Advance decision to refuse treatment

It is a general principle of law that people have a right to consent or refuse treatment. The courts recognise that adults have the right to say in advance that they want to refuse treatment if they lose capacity in the future - even if this results in their death.

The Mental Capacity Act (2005) sections 24 to 26 set out when a person can make a decision to refuse treatment. This applies if:

  • The person is 18 years of age or over
  • They have the capacity to make an advance decision about treatment

Healthcare professionals must follow an advance decision is it is valid and applies to the current circumstances the person is involved in. However, there must be proof that the decision:

  • exists
  • is valid
  • is applicable in the current circumstances - these tests are a legal requirement under section 25(1)

It is up to the individual to decide if they want to refuse treatment in advance. Some people make advance decisions even though there is no prospect of illness at that time. This might be because they wish to retain control over what happens to them when they lose capacity to make decisions about their health and are no longer able to communicate their wishes. Some people may want to make an advance decision when they are thinking of making a will, some may consider it if they are diagnosed with a condition or specific disease.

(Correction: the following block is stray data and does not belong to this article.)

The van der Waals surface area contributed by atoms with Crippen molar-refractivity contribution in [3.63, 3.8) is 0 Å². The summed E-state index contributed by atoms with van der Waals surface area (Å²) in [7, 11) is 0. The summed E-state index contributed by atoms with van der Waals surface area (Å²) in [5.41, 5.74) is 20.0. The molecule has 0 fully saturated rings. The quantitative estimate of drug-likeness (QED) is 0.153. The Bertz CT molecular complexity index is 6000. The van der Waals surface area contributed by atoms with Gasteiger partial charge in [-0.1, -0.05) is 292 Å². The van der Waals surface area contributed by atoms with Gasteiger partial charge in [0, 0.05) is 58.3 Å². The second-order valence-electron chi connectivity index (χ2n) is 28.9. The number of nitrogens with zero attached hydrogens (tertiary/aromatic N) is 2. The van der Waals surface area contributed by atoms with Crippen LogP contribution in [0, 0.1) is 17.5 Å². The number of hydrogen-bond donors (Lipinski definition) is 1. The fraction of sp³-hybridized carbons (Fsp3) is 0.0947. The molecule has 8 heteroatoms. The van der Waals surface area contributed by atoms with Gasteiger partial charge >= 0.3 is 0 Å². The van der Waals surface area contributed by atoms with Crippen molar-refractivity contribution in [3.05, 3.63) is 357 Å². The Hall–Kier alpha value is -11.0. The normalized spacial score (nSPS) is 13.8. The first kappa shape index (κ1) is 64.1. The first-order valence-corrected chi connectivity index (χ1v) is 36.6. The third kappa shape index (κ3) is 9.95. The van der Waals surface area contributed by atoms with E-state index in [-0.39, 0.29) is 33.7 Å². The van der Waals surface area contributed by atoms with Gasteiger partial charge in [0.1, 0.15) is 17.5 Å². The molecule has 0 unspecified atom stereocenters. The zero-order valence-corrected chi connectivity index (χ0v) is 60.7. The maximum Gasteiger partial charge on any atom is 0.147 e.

Other people may prefer not to make an advance decision and leave health professionals to make decisions in their best interests at the time the decision needs to be made. Another option is to make a Lasting Power of Attorney so that a trusted family member or friend could make decisions.

Please remember that: 

  • You can only make an advance decision to refuse treatment 
  • Nobody has a legal right to demand specific treatment 
  • Next of kin has no legal right to refuse treatment or make any decisions about care and treatment on your behalf, but they should be consulted in decisions being made. 
  • Nobody can ask for procedures against the law, such as help committing suicide. The Mental Capacity Act specifically states that the Act does not change any of the laws relating to murder, manslaughter or helping someone to commit suicide

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